"Still Taking Casualties" Puts a Face on Veteran Suicide
Iraq War veteran Mark Combs was fed up and wanted to do something. He had just answered the phone in the spring of 2014 and was told another buddy had killed himself.
Combs, a native of Beckley, was about to graduate with a degree in Theater from West Virginia University. He was studying in an acting-for-the-camera class and decided to make a television show about veteran suicide.
Twenty-two vets a day die from suicide. That number is an estimate based on only half the states reporting suicide statistics to the Veterans' Administration from 1999 to 2010.
The Washington Post conducted an extensive, nationwide poll of Iraq and Afghanistan veterans in the spring of 2014. Half of the vets who served said they know a fellow service member who has attempted or committed suicide. The New York Times ran articles on veteran suicide in September and December of last year. They found that the suicide rate is actually increasing, and the Department of Defense and Veterans Affairs were at a loss to explain why.
But statistics are only a number, and Combs thought what was needed was a show where vets talk about suicide, not another study. Combs wanted to put a face on these statistics. He asked his West Virginia veteran friends who had tried to kill themselves if they would be willing to talk about it on camera. They said yes. "Still Taking Casualities" became that show.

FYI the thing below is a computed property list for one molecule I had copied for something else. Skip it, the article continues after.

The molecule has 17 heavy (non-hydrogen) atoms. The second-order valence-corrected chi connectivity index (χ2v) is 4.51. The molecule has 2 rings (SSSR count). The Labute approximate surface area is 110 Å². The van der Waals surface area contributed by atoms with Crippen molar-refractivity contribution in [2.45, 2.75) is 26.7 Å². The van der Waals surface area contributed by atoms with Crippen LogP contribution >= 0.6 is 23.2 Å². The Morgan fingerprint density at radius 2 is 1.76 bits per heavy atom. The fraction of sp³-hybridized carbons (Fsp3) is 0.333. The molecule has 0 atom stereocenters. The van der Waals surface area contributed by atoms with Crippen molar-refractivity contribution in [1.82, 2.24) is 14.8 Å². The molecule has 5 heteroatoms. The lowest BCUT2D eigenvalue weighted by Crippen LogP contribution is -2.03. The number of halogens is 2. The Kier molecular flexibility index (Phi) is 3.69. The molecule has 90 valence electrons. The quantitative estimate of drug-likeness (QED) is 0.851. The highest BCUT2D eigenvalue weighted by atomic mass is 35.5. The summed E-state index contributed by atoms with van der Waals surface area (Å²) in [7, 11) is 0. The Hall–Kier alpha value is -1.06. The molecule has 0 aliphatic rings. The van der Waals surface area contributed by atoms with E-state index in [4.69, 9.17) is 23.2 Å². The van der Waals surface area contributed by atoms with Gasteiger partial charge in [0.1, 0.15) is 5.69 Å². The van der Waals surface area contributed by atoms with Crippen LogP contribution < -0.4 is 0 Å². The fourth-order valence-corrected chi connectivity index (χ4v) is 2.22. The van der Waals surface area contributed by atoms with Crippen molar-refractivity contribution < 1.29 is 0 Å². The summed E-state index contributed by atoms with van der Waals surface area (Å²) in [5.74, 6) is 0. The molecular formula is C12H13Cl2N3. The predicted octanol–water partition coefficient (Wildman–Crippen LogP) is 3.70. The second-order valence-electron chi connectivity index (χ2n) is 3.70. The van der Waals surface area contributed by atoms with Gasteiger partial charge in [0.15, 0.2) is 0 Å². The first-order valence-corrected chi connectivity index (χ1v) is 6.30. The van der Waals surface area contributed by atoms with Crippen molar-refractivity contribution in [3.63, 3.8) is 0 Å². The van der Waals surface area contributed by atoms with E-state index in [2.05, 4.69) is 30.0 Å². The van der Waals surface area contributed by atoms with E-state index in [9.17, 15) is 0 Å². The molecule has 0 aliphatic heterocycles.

Christopher Morris was in the Marines when he was wounded by an IED - Improvised Explosive Device - in Helmand Province, Afghanistan with only four days left on his tour of duty. Damien Gabis was an Army combat infantryman assigned to work with the Special Forces in Afghanistan when a vehicle packed with explosives rammed his Humvee in Afghanistan. Sarah Leifeit served two tours in the Army as an ammunition specialist; one in Afghanistan and one in Irag. And Jeremy Harrison was a Reserve engineer whose company built bridges for the Marines during the initial invasion of Iraq in 2003.
Watch "Still Taking Casualties," as these veterans describe their time in the service and their experiences with re-integration during a special taping on West Virginia Public Broadcasting. The show will be broadcast on West Virginia Public Broadcasting on Sunday, May 29 at 7 p.m. and re-broadcast Memorial Day at 8 p.m. on the West Virginia Channel. Web-only content and clips will be available at wvpublic.org/stories-service.